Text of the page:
In message <firstname.lastname@example.org> Andrew <email@example.com>
>> Secret History of the Credit Card
> Very interesting. Both Discover and Citbank seem to be using two
> different techniques desribed in the article to try to screw me. One
> way the issuers screw cardholders is by not reporting the cardholders'
> credit limit to the reporting agencies. This is an intentional attempt
> to keep your FICO score low to prevent other card issuers from
> poaching you. A big part of your fico score is your debt to credit
> limit ratio. Equifax/Experian/Transunion substitute your historical
> higest balance for purposes of calculating your debt/credit limit
> ratio when the card issuers withhold your credit limit. Discover does
> not report my $11k credit limit --my credit report just shows my high
> balance of $2400 instead.
Interesting. This can work to your advantage too -- I have a couple
line of credits, one at 8.5% (with my bank) and one at 29% (with a
legal loan shark ...)
I went in to talk to the bank about increasing my credit limit on the
line of credit and reducing my Visa's credit limit, and they said no
on the grounds that even though the 29% line of credit is currently at
$0, if I were to run it up to the maximum the next day it would make
me an unacceptable credit risk (because my overall debt load would be
It would have worked significantly to my benefit of the 29% line of
credit only reported the balance ($0) instead of the credit limit.
> A review of my credit report also show that Citibank is pulling my
> credit report each and every month. This is no doubt an attempt to
> take advantage of 'universal fault', i.e. use a late car payment or
> utility payment as an excuse to raise your credit card rate even if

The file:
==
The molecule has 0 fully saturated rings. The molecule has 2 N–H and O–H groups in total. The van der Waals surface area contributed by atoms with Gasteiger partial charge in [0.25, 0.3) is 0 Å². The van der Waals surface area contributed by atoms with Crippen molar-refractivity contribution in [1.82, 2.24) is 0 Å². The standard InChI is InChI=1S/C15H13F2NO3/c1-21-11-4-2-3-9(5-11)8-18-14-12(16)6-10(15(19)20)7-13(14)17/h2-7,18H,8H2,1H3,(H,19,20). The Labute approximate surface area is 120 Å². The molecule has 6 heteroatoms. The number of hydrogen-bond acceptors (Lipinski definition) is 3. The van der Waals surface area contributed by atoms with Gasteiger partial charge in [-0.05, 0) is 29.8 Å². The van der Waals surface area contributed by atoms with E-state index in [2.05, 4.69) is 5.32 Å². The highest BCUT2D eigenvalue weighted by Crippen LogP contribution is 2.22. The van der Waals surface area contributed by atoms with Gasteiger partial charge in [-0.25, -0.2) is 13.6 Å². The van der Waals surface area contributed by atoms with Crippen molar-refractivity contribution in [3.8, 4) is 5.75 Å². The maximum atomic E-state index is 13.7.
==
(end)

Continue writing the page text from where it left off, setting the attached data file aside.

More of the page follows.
> your credit card payment history is spotless. I have never ever
> carried a balance on any of my credit cards, so in my case, it's
> rather pointless of them to try to dig up a late payment to one of my
> other creditors. A punitive credit card rate would not affect me.
Interesting, I thought that "universal fault" schemes had been
outlawed due to the risk of one creditor fucking up their records.
I had a department store credit card when I was younger. Some months
after it was paid and the account was closed, they added a note to my
credit file that the account was 1 month overdue on a $29 payment.
The notes say that they're reporting for the September monthly period,
my last payment was in February, but somehow I'm only a month late AND
have a $0 balance. This would trip a "universal fault" clause and
hurt my other interest bearing accounts, if I had any that tried the
universal fault crap.
As it is, any time I'm at the bank discussing interest, I have them
read the notes, they laugh and remove it from their internal copy of
the credit report (so it doesn't affect me, since it's clearly
impossible), so it hasn't actually impacted me, although if I changed
to another bank it might.
Do not taunt zombie badgers